Whatever the case, the comptroller’s office is aware of 383 individuals in Ulster County who have no place to call home at all.
According to the Ulster County Emergency Housing Snapshot of January 2021, there were 331 persons living in emergency shelters and 52 more living with no shelter whatsoever. Of the 331 sheltered individuals, 216 were adults and 115 were children.
Ah, yes, vacation rentals
Of all the facts and figures stacked one on top of the other to build this dystopian housing pyramid, one building block has more and more attracted the ire of housing advocates and municipal governments across the region. They’re called vacation rentals.
Known in official literature as Short Term Rentals (STR), vacation rentals entail the renting out of anything from just a room in a house to the renting of the entire house, most often to visitors on a jaunt for a short duration. Not only does the transaction command more lucrative prices than a year-long lease, but this arrangement also avoids the landlord-tenant relationship.
Unfortunately, for every property owner that sees the light of this new tourist-driven marketplace, that’s one more property removed from the county rental stock, one less property available to be rented by a resident attempting to build a life here in the Hudson Valley.
“More than anything right now, driving our housing crisis in Saugerties are these short-term rentals,” Saugerties-Ulster county legislator Joe Maloney recently said
Airbnb is presently the most infamous name in the game. Founded in 2008, the vacation pioneering platform with the pay-to-stay model has encircled the globe, squeezing the housing-unit supply like a global scale boa constrictor, drawing outcry and often legal challenges from the populace in every country in which it appears.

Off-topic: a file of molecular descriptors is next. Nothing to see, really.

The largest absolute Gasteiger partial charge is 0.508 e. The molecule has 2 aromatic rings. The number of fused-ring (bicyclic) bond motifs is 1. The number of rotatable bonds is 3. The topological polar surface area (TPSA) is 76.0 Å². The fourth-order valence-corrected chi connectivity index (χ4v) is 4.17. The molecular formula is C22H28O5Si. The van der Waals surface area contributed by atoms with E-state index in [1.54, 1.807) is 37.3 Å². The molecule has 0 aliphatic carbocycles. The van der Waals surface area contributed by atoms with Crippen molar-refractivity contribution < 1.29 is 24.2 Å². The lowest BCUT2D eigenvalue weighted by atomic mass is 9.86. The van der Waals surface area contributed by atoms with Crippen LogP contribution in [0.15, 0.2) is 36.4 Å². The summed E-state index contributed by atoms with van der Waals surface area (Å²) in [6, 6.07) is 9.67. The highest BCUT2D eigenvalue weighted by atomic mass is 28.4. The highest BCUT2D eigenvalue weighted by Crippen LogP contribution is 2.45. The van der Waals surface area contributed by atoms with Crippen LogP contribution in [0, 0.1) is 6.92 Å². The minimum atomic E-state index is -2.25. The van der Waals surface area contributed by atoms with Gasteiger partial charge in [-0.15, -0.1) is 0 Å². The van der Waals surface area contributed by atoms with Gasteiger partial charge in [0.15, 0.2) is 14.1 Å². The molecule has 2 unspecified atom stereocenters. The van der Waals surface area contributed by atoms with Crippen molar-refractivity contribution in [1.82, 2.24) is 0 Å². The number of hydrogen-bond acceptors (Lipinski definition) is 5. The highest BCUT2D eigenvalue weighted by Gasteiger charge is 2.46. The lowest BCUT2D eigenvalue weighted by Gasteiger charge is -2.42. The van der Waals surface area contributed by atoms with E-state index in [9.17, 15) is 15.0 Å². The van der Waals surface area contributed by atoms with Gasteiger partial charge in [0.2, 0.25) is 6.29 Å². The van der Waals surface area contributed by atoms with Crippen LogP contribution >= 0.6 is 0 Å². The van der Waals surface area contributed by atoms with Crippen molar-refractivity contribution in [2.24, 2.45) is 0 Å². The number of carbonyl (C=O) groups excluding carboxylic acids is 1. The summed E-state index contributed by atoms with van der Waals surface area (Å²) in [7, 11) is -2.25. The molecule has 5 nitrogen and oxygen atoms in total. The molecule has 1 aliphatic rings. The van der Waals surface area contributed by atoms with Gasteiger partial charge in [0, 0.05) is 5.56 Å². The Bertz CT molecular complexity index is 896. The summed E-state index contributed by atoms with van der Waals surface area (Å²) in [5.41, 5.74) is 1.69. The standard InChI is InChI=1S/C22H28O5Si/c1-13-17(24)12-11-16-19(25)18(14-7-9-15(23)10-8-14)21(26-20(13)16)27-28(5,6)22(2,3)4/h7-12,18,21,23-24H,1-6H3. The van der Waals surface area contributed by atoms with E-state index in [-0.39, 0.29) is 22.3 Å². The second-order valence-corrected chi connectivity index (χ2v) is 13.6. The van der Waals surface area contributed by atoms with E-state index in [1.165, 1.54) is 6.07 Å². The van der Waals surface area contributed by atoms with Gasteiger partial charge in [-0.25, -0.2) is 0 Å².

The business model of vacation rentals has been singled out from New York City to New Orleans as a primary driver for gentrification, that upward pressure which pushes the price of housing ever higher beyond the reach of those working people already invested in a community and struggling to stay afloat.
“And I really think the vast majority of [short- term rentals] are not little old ladies just supplementing their high property and school taxes,” Maloney noted. He urged care.
“It really needs to be regulated,” he said. “Otherwise, we’re gonna start losing businesses. Markertek, for instance, is one of the big drivers in Saugerties, and they pay a living wage, but if people can’t find a place to live, well, that’s going to force businesses like that to consider moving, and then the domino effect just keeps going.”
Benefits and costs
According to the comptroller’s press release, tourism and hospitality represent 45 percent of all Ulster County jobs created in the last year.
Ulster County has seen occupancy-tax collections grow from $1.53 million to $3.57 million over the last five years, the bulk of the increase since the 2021 implementation of the voluntary collection agreement with Airbnb during the pandemic.
The tax revenues acts as a blood transfusion for a community, a consolation prize for so much of the young blood having drained away.
Welcome as they are, however, they don’t alter the housing-unit numbers. The short-term rentals, whether a cabin in Kerhonkson or a room in Shandaken, can and do.
Advertised as potential ‘stays’ on the Airbnb website, over a three-day weekend near the end of last September, 361 stays were listed in Kerhonkson. 490 in Saugerties. 627 in Woodstock, and 889 in New Paltz.
There’s some overlap. The same Dome Compound with hot tub, piano and rock-climbing gym for $1650 per night shows up in the searches for STRs in Woodstock and Rosendale even though the address is listed in New Paltz. Destinations like Woodstock have a luxury caché, easy to trade on regardless of the physical facts.
“While [those numbers] are certainly possible,” muses Woodstock town supervisor Bill McKenna, “it also might suggest that people fib a little bit. Every year we have a cap [on STRs]. It’s around 285. And we have a waiting list. I can tell you that we do check and go on the Airbnb site. And we do follow up, and we frequently find that people that live in Glenford or West Saugerties or Shandaken might use Woodstock as an address. So that’s not ironclad.”
Any way you cut it, just shy of 2000 Ulster County housing units are perpetually off the market, leaving desperate would-be local renters in the lurch.
Renting out a property as a short-term rental over a three-day weekend fetches an average price of $333 per night. If a one-bedroom rental these days goes for around $1200 a month, that’s just $40 a day.